White Paper: Mercury And The Developing Brain

White Paper: Mercury And The Developing Brain
Mercury and the Developing Brain, produced by Clear the Air, is a new white paper that explains the sources of mercury in the environment and how people are exposed.

The report states that children are most vulnerable to mercury exposure, whether exposed in utero or as young children. Mercury affects the developing brain, causing neurological problems that manifest themselves as vision and hearing difficulties, delays in the development of motor skills and language acquisition, and later, lowered IQ points, problems with memory and attention deficits. These developmental deficits may translate into a wide range of learning difficulties once children are in school.

The physical changes that occur in the developing brain due to mercury exposure during pregnancy are described along with how these changes later translate into learning difficulties in school. The report estimates the societal and economic impacts of mercury exposure in terms of the cost of special education in the U.S. and the societal benefits of reducing mercury emissions.

The information in this report is timely. Numerous policy options are being considered by state, federal and international lawmakers to reduce mercury emissions to the environment. The reports' authors recommend stringent regulations, implemented as quickly as possible, be enacted to help reduce the level of mercury exposure to children.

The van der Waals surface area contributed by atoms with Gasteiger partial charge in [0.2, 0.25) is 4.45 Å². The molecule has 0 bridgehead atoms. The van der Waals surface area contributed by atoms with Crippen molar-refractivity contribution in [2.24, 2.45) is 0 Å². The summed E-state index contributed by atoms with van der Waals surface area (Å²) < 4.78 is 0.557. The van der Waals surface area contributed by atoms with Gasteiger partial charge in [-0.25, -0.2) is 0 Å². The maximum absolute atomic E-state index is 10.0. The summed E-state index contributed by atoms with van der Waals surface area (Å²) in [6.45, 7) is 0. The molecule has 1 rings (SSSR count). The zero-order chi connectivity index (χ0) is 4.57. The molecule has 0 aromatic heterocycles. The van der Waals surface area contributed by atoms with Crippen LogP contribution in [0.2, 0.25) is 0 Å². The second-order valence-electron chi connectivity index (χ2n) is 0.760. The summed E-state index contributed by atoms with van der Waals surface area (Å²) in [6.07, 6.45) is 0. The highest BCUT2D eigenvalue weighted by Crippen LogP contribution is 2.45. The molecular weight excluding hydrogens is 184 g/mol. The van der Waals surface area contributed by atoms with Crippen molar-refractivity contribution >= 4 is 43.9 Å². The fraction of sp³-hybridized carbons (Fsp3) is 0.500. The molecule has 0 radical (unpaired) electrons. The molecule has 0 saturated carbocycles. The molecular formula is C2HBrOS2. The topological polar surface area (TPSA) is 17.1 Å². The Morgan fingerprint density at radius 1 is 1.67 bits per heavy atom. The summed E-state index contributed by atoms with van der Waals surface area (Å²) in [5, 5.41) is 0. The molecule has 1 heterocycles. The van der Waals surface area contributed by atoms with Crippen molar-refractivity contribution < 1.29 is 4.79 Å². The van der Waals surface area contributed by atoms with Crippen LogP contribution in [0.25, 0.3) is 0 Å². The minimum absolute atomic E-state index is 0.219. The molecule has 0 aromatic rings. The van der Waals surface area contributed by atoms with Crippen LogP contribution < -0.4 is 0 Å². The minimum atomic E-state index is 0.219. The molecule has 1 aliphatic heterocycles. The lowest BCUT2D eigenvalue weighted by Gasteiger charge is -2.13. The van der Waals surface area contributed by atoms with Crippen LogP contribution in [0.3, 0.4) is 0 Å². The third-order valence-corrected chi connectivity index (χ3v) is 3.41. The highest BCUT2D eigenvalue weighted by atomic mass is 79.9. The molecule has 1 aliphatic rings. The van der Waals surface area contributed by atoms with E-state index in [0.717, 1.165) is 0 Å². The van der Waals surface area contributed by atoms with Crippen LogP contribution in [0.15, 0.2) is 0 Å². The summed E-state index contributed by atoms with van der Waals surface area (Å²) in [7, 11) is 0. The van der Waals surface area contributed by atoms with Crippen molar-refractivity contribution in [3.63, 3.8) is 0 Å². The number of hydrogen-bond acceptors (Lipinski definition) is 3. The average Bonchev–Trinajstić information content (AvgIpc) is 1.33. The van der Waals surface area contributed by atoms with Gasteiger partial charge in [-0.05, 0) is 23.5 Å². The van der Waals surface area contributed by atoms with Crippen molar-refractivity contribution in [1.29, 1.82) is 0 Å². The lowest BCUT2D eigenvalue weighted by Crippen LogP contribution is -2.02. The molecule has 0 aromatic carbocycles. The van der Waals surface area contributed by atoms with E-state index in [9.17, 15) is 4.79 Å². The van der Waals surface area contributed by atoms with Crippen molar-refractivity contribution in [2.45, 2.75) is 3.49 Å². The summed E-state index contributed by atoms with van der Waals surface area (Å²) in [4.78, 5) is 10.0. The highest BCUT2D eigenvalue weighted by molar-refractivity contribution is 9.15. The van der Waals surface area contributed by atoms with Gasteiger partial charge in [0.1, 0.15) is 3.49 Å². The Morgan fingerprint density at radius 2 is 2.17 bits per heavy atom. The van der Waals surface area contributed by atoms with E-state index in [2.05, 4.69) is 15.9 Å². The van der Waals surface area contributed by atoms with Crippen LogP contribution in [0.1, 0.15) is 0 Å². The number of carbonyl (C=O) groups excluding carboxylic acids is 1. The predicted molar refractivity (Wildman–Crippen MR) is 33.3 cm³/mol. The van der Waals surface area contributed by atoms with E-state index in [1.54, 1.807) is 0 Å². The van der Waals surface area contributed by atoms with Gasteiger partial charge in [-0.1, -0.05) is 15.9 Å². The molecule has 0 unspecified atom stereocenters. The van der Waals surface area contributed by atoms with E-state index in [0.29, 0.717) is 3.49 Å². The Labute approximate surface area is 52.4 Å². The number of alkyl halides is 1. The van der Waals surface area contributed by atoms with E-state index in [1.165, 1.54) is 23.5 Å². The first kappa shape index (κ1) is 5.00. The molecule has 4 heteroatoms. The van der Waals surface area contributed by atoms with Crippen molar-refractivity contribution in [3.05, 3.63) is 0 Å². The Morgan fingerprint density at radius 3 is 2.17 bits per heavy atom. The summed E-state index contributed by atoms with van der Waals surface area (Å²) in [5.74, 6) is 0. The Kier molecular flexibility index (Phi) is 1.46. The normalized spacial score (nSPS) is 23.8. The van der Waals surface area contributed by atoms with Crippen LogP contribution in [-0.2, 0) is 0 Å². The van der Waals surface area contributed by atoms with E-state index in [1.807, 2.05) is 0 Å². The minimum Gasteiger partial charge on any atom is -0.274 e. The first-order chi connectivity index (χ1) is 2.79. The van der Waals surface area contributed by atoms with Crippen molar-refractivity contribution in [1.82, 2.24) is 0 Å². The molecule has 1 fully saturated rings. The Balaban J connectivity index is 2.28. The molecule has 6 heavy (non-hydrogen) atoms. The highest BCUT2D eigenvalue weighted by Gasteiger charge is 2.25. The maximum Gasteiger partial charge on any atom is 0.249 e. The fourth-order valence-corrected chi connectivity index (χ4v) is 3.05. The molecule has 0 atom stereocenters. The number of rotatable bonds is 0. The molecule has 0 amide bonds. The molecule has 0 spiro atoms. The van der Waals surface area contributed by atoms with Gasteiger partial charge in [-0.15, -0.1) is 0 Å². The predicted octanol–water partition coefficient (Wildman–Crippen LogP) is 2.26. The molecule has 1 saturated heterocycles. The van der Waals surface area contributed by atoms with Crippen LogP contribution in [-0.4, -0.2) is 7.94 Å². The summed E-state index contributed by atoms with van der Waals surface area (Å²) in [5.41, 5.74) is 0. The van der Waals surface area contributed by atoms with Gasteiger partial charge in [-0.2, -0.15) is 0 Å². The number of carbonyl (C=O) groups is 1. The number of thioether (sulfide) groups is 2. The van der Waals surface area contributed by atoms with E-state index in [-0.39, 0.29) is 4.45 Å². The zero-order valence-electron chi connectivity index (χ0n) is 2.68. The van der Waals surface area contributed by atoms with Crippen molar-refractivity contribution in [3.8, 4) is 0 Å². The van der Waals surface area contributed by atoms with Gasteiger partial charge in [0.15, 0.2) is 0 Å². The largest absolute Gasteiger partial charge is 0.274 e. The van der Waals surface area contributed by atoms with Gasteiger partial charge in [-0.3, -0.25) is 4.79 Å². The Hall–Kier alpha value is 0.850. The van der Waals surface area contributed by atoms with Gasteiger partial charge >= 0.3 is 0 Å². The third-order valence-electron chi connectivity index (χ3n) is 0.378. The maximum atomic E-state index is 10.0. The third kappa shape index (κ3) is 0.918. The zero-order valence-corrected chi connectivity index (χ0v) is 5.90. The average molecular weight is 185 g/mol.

Other Resources:

Mercury Hurts Web Site

Parents' Guide -- Mercury and Learning Disabilities brochure. (310K)

Composite image of modern city network communication concept

Learn the Basics of Broadband from Our Limited Series

Sign up for our four-week email course on Broadband Basics

Quick View

How does broadband internet reach our homes, phones, and tablets? What kind of infrastructure connects us all together? What are the major barriers to broadband access for American communities?

Pills illustration
Pills illustration

What Is Antibiotic Resistance—and How Can We Fight It?

Sign up for our four-week email series The Race Against Resistance.

Quick View

Antibiotic-resistant bacteria, also known as “superbugs,” are a major threat to modern medicine. But how does resistance work, and what can we do to slow the spread? Read personal stories, expert accounts, and more for the answers to those questions in our four-week email series: Slowing Superbugs.